The reboot of the Large Hadron Collider this summer after a massive $150 million renovation caused a great deal of excitement in the scientific community. And it simultaneously triggered an outpouring of fear and despair among many religious groups and individuals, who saw in the LHC an attempt by man to play God. CERN has tried to put those fears to rest with a Q&A published on September 23.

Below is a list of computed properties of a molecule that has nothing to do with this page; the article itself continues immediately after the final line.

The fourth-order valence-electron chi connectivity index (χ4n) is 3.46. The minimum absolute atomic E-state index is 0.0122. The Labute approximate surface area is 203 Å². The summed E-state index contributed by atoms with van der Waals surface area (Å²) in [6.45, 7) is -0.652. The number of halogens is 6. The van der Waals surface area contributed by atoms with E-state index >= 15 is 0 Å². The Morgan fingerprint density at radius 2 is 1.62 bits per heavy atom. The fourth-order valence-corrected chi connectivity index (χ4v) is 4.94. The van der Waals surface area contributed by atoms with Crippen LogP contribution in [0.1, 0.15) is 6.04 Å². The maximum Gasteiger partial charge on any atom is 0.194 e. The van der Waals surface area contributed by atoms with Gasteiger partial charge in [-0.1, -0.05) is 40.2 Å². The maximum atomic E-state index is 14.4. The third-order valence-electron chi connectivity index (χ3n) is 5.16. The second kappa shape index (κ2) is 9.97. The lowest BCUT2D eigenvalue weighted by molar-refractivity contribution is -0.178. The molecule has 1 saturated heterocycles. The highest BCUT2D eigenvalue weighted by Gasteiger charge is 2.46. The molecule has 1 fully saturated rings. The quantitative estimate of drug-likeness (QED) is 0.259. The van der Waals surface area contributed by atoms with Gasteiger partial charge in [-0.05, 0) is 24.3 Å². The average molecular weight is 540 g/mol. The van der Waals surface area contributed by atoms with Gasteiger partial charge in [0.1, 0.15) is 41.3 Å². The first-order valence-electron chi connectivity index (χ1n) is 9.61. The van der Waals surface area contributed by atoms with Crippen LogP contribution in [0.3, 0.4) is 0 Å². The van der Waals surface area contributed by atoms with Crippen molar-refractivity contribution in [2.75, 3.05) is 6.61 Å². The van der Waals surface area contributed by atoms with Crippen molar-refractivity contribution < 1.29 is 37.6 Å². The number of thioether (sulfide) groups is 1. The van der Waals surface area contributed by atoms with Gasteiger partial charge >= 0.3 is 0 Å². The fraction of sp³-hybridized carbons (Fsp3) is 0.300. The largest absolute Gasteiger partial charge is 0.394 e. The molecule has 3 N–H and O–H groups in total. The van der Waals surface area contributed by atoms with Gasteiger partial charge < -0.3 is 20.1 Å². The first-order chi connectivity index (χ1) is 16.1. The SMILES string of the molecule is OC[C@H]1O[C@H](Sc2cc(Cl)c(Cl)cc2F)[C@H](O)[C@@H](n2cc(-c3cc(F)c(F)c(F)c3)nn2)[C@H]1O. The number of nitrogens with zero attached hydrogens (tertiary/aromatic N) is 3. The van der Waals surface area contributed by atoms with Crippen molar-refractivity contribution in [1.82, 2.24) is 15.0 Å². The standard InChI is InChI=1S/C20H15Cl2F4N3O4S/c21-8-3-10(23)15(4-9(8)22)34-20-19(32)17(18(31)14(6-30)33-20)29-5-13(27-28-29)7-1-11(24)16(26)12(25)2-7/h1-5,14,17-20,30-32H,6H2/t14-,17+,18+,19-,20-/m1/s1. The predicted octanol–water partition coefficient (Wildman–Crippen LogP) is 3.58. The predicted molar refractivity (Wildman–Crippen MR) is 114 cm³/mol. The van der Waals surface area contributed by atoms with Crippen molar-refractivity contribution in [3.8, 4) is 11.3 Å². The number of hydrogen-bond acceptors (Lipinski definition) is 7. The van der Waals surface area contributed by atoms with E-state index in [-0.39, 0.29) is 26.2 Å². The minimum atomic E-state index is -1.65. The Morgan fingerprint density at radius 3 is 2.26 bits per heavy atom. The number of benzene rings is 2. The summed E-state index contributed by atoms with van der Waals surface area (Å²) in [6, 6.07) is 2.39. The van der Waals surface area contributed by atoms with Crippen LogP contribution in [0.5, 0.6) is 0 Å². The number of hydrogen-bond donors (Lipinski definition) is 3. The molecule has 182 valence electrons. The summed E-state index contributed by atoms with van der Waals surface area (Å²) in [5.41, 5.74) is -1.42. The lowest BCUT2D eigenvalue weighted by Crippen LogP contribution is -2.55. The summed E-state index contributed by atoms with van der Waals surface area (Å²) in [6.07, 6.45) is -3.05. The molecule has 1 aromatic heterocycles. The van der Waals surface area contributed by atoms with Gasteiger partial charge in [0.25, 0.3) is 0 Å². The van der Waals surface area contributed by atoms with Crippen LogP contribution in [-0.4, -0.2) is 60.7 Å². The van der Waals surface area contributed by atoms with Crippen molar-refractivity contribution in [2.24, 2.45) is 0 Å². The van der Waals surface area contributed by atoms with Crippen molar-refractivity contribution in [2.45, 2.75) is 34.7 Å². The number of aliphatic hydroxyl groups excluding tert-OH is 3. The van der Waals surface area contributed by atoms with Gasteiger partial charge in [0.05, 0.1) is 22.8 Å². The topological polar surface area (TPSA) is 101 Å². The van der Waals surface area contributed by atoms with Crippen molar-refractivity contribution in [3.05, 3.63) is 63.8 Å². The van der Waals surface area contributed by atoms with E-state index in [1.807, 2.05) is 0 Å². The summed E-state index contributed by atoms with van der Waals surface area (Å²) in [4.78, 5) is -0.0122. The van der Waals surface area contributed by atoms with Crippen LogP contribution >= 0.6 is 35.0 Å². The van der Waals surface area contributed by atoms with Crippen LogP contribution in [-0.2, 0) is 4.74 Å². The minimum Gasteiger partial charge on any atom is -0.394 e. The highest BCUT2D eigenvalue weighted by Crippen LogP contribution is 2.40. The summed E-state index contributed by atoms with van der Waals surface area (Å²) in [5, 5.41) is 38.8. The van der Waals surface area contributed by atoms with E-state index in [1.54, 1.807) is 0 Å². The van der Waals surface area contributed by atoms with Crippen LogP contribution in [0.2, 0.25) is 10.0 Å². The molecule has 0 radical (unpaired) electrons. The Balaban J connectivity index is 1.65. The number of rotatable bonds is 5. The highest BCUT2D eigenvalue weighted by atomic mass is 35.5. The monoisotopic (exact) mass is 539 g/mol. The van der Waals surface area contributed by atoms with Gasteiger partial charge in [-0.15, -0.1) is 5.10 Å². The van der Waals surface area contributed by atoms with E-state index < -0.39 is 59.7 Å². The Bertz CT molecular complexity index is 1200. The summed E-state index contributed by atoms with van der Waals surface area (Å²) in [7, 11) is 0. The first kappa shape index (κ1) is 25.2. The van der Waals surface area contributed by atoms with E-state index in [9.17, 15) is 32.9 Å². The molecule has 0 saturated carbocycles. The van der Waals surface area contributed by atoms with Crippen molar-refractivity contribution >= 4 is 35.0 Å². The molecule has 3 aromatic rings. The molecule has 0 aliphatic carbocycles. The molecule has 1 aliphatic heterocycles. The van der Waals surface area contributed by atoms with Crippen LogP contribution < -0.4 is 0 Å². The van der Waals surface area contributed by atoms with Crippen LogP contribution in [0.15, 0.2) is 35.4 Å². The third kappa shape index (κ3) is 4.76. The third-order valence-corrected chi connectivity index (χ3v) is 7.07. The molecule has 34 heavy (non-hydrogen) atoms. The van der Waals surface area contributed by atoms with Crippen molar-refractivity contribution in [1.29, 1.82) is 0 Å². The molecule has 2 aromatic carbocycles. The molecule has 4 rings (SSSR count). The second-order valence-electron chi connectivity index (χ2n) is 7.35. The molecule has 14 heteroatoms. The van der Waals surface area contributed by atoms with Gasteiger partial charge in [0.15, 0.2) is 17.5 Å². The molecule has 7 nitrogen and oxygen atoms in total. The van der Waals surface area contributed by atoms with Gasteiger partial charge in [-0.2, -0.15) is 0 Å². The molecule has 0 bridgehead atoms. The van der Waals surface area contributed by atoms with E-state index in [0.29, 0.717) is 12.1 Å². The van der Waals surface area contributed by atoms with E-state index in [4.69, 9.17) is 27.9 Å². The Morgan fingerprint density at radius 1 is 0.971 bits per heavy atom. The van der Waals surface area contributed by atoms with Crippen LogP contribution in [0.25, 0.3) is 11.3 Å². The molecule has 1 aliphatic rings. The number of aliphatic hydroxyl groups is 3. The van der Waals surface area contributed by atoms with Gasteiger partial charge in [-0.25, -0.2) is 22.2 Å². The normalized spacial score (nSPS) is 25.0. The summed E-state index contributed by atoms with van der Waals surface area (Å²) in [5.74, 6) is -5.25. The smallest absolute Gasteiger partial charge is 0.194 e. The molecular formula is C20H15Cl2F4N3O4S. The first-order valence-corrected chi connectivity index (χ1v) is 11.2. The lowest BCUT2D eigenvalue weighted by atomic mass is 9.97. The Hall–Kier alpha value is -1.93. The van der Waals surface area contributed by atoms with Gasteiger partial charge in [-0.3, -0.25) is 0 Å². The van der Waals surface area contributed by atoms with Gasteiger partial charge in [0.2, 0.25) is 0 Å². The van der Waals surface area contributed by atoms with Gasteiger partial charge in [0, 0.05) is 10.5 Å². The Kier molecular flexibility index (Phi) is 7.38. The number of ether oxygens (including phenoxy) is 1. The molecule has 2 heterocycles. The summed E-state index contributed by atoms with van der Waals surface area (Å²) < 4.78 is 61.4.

The first question concerns, sensibly, whether the LHC is dangerous. The answer is, in a word, no. In fact "the energy reached in the LHC is modest by nature’s standards," CERN assures. It's miniscule compared to the cosmic rays that bombard the earth's atmosphere unrelentingly "over billions of years." (Oops, Cern -- that billions of years is not going to assuage the fearful who believe in creationism.) But even if they can't help talking like scientists, CERN does assure the fearful that they aren't planning anything unusual for the "end of September" -- when some believe the world will end, with CERN's assistance. CERN also takes time to deny that it's aim is "to prove that God does not exist" and also that the CERN "will not open a door to another dimension." That last revelation is sure to bring about mixed reviews.
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